¶ 11.   With respect to “the ability and disposition of each parent to assure that the child receives adequate food, clothing, medical care, other material needs and a safe environment,” § 665(b)(2), the court found that “[b]oth parents have equal abilities in this regard, except as to medical care.”   The court noted that mother had “shown greater insight” into Demetri's asthma treatment, but tempered its finding by observing that mother had shown “undue suspicion” about the risk to Demetri posed by his pet dog and that she had not shared medical information with father.

 ¶ 12.   The court concluded that the remaining factors showed that Demetri's bests interests would be served by allocating primary legal and physical rights to father.   The tipping point of the court's analysis was its assessment of each parent's ability to meet Demetri's “present and future developmental needs,” § 665(b)(3).   The court recognized that the time father had spent in parenting classes gave him “a somewhat more sensitive ability to meet Demetri's developmental needs,” and that father's testimony “showed a much more detailed and thoughtful understanding of how to impose discipline in a positive manner than did the mother's.”   Significantly, the court found that “[t]his is clearly one of Demetri's most important needs ․ as described by all parties.”   Thus, the court properly concluded that this factor was critical to Demetri's best interests and that it tipped the § 665(b) balance in father's favor.3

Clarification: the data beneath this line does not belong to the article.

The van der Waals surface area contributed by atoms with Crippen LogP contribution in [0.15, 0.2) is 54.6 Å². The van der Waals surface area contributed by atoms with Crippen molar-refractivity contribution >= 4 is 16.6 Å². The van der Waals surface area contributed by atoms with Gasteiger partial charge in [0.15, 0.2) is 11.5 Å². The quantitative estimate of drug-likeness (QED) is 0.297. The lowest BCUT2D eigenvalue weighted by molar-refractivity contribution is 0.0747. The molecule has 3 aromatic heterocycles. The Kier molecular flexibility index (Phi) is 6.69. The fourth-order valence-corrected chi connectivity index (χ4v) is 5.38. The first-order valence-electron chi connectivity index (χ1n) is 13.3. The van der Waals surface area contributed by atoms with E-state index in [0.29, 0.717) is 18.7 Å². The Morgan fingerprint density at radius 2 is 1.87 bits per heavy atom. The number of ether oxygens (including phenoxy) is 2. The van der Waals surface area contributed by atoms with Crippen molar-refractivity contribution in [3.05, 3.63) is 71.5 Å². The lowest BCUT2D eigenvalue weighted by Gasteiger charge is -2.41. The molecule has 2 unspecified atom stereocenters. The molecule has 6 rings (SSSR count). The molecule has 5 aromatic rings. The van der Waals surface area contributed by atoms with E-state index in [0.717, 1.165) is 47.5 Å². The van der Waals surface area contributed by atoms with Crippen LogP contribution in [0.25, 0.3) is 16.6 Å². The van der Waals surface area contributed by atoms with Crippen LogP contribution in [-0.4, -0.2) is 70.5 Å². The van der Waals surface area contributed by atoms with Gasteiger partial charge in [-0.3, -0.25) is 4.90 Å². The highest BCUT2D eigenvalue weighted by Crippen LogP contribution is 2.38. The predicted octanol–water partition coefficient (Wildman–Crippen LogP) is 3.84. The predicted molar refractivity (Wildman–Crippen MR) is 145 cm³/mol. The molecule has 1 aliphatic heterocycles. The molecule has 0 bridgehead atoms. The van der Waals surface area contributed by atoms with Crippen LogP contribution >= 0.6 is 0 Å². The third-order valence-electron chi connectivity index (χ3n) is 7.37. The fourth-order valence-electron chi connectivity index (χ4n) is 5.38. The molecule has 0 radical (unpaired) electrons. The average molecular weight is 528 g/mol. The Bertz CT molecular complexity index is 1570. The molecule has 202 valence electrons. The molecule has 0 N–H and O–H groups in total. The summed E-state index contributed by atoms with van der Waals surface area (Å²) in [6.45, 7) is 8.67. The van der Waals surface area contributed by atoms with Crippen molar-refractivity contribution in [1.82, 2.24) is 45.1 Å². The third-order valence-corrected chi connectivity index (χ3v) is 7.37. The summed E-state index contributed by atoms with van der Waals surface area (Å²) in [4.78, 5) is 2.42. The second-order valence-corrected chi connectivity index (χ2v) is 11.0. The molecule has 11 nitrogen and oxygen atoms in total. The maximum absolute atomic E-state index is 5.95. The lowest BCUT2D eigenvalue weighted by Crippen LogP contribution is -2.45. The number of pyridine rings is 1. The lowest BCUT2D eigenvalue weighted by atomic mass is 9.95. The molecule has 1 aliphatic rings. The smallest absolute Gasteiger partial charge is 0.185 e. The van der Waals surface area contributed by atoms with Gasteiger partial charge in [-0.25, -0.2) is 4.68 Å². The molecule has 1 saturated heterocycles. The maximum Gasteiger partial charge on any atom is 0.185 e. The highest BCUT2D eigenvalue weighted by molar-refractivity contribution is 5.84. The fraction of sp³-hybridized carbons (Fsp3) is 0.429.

¶ 13.   As we noted at the outset, the family court enjoys broad discretion in determining the best interests of the child in deciding a motion to modify parental rights and responsibilities.  Habecker, 2003 VT 18, ¶ 10, 175 Vt. 489, 820 A.2d 215.   Here, the family court found that father had demonstrated a greater ability to meet Demetri's developmental needs, a factor that, as the court noted, all parties viewed as especially important for Demetri.   The court also found that none of the factors weighed decidedly in mother's favor.   As a result, the court properly exercised its discretion by concluding that the § 665(b) factors warranted a reallocation of primary legal and physical parental rights and responsibilities to father.



1.   In light of the decision granting parental rights and responsibilities to father, we dismissed as moot mother's appeal of the initial divorce order's parent-child contact schedule.  Sochin v. Sochin, 2004 VT 85, ¶ 9, 177 Vt. 540, 861 A.2d 1089 (mem.).

2.   Excluding the alternating 15.5 hour period from Wednesday afternoon until Thursday morning, mother spent 76.5 hours per week with Demetri and father spent 76.

3.   As for the remaining two factors, the court found that Demetri's “adjustment to [his] present housing, school and community and the potential effect of any change,” § 665(b)(4), and his “relationship [s] ․ with any other person who may significantly affect [him],” § 665(b)(7), weighed in father's favor. The court based that conclusion on its findings that Demetri, having spent his whole life in his current community, “has established routines” in Vermont where he enjoys “a network of loving relatives.”

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Docket No: No. 04-271.

Decided: March 23, 2005

Court: Supreme Court of Vermont.